5 Ways to Let Go of Jealousy When Living with Psoriatic Disease

Do you ever feel like your psoriasis or psoriatic arthritis is holding you hostage? Is life just flying by while you’re stuck dealing with the endless burden of chronic disease? If so, you’re not alone. It’s all too easy, in this image-driven culture, to get caught up in the game of social comparison. We start to resent the people who post photos of the new house we can’t afford, the marathon we couldn’t run, or the bathing suit we don’t feel we could ever wear. We get jealous of other couples, whose relationships don’t bear the added strain that ours do, or the working moms who seem to be doing it all, while we are barely holding it together.

But negative feelings like these are a trap—they can keep us hostage. To live a more fulfilled life, we must learn to accept ourselves for who we are. Here are some simple strategies for doing that.

Talk or Write About Your Feelings

Jealousy is a normal human emotion that everyone experiences from time to time. But when these feelings become chronic, all-consuming, or anxiety-provoking, that means they’ve evolved into something more serious. One of the most effective ways of ridding yourself of negative thoughts and emotions is to acknowledge and accept them.

Talking to a friend or a mental health professional or journaling about your feelings can help you identify what’s triggering these emotions and help reduce anger and resentment toward others, says Carla Marie Manly, Ph.D., a clinical psychologist and author of Joy from Fear.

Quit the Negative Self-Talk

Think about this for a second—would you talk to a friend the way you talk to yourself? Probably not. That’s because we are usually our own worst critics. Fortunately, we can train our brains to go easier on ourselves. With practice, we can learn to recognize negative self-talk before it begins, then make an active choice to think more positively. So, next time the voice in your head tells you to stop trying because you’ll never be able to do that thing you’ve been dreaming of doing, show some compassion to the person that you are in the here and now.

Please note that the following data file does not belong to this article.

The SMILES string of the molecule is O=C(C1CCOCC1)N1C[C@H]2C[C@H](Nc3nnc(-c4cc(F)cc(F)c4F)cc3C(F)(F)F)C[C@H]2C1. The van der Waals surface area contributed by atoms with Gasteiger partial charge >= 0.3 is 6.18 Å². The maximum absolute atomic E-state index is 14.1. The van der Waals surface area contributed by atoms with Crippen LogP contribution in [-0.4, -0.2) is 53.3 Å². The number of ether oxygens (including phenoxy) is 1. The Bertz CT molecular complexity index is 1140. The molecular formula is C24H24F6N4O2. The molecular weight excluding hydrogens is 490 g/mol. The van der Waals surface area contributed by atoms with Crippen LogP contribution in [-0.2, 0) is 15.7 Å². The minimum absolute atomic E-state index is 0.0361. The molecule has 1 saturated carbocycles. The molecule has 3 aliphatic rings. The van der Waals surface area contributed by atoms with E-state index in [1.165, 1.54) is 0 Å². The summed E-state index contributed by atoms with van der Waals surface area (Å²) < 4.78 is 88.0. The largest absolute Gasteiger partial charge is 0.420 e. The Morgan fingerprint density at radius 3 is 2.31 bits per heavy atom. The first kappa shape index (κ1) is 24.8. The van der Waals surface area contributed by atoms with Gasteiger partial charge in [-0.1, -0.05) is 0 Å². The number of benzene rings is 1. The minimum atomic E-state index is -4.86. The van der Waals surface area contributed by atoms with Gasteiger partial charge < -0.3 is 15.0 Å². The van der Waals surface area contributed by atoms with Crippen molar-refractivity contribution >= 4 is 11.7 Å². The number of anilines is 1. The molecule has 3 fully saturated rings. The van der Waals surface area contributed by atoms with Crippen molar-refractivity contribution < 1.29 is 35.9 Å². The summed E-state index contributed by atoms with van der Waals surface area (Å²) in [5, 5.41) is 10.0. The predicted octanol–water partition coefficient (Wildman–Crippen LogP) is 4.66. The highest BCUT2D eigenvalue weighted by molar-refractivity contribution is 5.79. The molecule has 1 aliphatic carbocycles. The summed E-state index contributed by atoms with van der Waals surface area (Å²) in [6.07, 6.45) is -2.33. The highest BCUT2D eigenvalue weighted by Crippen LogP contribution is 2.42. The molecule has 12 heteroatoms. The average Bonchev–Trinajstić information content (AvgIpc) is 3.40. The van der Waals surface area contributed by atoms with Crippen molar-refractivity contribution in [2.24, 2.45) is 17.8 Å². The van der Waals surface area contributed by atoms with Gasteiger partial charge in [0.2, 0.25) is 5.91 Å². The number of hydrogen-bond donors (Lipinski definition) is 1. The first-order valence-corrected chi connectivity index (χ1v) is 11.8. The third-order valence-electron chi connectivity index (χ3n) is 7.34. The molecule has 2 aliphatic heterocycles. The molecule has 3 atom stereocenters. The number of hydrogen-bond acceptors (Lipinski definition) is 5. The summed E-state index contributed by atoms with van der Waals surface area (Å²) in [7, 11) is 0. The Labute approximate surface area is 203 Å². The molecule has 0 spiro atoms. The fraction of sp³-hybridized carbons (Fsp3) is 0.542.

“Accept yourself,” Steven Sultanoff, Ph.D., a clinical psychologist in Irving, California, says he tells his patients. “Embrace the right to be who you are.”

Adopt Healthier Coping Strategies

When we experience negative thoughts and emotions, such as being jealous of people with “normal” lives, we want those feelings to go away as quickly as possible. To drown out the noise, many people turn to things like food, alcohol, and drugs. It’s no wonder that people with psoriasis have a greater risk of both obesity and addiction than members of the general population. But, when it comes down to it, these unhealthy coping strategies don’t solve anything—in fact, they can make matters worse. The good news is, though, that these bad habits can be broken.

“Identify [healthier] things that improve your mood, and quiet or distract your mind,” suggests Christy Pennison, LPC-S, a board-certified counselor. “This could be reading a book, going for a walk, taking a long bath, or listening to music. Incorporate these coping and calming strategies in your daily life.”

Identify Your Triggers

Just like your symptoms have triggers, your feelings of negativity do, too. What is it that causes your feelings of jealousy and resentment? Maybe a few minutes of scrolling through social media leaves you feeling angry and alone. Or colleagues giving you a hard time at work makes you feel that way. Perhaps planning ahead gets overwhelming and feels like too much to deal with.

“Everyone has insecurities and challenges of their own that make them feel different,” explains therapist Tasia Milicevic, LCSW. “Self-awareness will help you improve your ability to cope with your feelings in healthy ways.”

Once you know what sends your emotions spiraling out of control, you can work to avoid those situations. Or, even better, work with a mental health professional to develop targeted coping strategies.

Sometimes, making these changes can feel overwhelming. In today’s world, the idea of cutting out social media can seem impossible, for example. Just take it one step at a time—consider limiting your screen time to three-minute sessions or try logging off on weekends.

Focus on What Your Body Can Do

If you have psoriasis or psoriatic arthritis, then you’ve probably spent a lot of time thinking about the ways your body has failed you. But these negative thoughts are a lot more harmful than people realize. The way you think about your body matters, because it is intrinsically connected to your sense of self-worth. Research shows that we can improve our body image by focusing on the things our bodies can do, instead of how they look. This means recognizing how resilient your body can be.

Look at what your body has withstood in the past—focus on your skin’s ability to improve between flare-ups. Think about the joy that your body gives you when it allows you to dance, swim, or hug your loved ones. Be thankful that your heart is pumping, and that your neurons are firing. Then commit yourself to making your body even stronger and more powerful than it already is.

“Taking care of your physical health is a great way to improve body satisfaction, self-image, and mood,” says Milicevic. All the more reason to eat right, exercise and give yourself plenty of TLC.